The Queens Court Inn

A stay at this motel on Saint Simons Island is like a step back in time

Inns, Lodges, Resorts

October 2023

By Polly Dean

Featured photo by Jimmy Jacobs.

This quaint historical motel on Saint Simons Island, Georgia has become a favorite place to stay when fishing on this part of the Peach State coast. It is quiet, clean, comfortable and best of all, conveniently located in the heart of the Pier Village.

Photo by Jimmy Jacobs.

Queens Court Inn is also an affordable alternative without sacrificing quality or comfort, compared to other more-pricey options on the island. It is walking distance to shops, restaurants, night life, a tackle shop and the fishing pier. After a day of fishing, I can park the car at Queen’s Court Inn as I return to my room, go clean up, refresh and head out on foot for a cocktail and a bite to eat. Evenings rarely end prior to having a stroll on the pier to enjoy the night air and get a glimpse of what’s biting.

The hotel has served Saint Simons Island since 1948, and displays the same vintage character that one would imagine it offered guests over past decades. Offering long or short-term stays, suites with kitchenettes are available, with some including a full-sized refrigerator, stovetop and oven. Standard rooms are available as well.

Photos courtesy of Queens Court Inn.

Ironing boards, flat-screens TVs, coffee pot and microwave are a few of the amenities. A swimming pool and area for grilling are available for use by guests. Rooms with balconies overlook the grounds, with Spanish moss-draped oaks sprawled across the property. The inn’s landscaping displays the scenic beauty and laid-back charm that so much of Georgia’s coast puts on display for her visitors.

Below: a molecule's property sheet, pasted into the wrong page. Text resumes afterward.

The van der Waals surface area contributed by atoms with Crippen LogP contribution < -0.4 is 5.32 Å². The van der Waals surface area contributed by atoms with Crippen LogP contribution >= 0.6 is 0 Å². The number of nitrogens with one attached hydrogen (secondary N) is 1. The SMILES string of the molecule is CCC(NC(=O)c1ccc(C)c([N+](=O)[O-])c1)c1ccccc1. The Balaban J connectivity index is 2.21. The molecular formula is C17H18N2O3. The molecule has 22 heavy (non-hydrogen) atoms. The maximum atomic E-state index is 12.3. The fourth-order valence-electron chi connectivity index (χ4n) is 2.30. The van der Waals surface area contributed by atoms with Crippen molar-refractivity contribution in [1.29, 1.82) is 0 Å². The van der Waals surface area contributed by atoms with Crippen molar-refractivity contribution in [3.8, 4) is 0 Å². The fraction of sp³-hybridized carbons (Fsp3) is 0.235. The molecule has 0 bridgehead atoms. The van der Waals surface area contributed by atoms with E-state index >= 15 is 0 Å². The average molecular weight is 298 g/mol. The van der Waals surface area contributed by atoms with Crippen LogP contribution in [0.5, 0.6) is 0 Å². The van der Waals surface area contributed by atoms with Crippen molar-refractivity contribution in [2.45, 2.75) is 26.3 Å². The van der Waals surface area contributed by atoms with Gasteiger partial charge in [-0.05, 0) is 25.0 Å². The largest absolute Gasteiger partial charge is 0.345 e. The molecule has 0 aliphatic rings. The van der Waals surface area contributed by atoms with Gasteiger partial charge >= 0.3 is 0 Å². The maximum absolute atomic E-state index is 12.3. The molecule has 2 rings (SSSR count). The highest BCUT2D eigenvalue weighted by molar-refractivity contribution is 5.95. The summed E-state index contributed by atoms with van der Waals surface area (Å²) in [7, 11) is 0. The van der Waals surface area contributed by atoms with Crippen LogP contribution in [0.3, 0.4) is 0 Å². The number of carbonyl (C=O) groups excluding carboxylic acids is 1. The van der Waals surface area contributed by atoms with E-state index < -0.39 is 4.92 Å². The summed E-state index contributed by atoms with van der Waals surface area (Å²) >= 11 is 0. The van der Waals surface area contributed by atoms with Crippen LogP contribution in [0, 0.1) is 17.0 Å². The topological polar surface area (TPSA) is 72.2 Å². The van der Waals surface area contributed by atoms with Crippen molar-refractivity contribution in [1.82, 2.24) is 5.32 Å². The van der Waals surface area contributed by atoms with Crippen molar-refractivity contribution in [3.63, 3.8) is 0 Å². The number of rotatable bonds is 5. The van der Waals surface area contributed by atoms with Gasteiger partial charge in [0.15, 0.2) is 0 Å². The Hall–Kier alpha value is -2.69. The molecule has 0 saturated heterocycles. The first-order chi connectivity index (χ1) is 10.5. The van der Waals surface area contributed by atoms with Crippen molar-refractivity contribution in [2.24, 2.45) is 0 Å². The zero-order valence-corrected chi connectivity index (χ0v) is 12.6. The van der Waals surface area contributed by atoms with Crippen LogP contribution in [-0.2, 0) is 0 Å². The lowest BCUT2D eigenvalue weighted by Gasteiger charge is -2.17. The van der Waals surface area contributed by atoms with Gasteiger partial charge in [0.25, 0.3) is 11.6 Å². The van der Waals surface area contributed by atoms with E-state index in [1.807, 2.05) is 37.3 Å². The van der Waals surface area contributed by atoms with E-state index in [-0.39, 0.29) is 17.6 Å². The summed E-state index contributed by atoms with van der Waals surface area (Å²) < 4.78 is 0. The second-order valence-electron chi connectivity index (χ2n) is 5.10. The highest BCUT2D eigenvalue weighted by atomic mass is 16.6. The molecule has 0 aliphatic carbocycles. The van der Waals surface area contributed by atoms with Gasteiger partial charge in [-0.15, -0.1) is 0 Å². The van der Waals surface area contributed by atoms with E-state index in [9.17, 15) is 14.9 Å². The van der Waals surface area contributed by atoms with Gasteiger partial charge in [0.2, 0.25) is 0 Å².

The fire ring by the swimming pool. Photo by Jimmy Jacobs.

Queens Court Inn is also a popular stop for visitors to the island participating in the Tree Spirit Scavenger Hunt. If you look closely, you’ll find one on the property!

The Golden Isles, in which Saint Simons is included, have become somewhat known for their legendary tree spirits located throughout the area. The carvings in oak trees started popping up during the early 1980s. Artist Keith Jennings began carving the 20 unique faces, taking 2 to 4 days to complete each one. Each carving has its own personality and style. They are believed to have stemmed from the idea of honoring sailors who have lost their lives at sea. Each carving is considered to be a memorial to the sailor and his family.

Photo by Jimmy Jacobs.

            The inn has served guests and families for generations visiting from Savannah, Atlanta, Jacksonville and beyond. Perhaps, their website says it best, “make memories with old island charm.” More information can be found at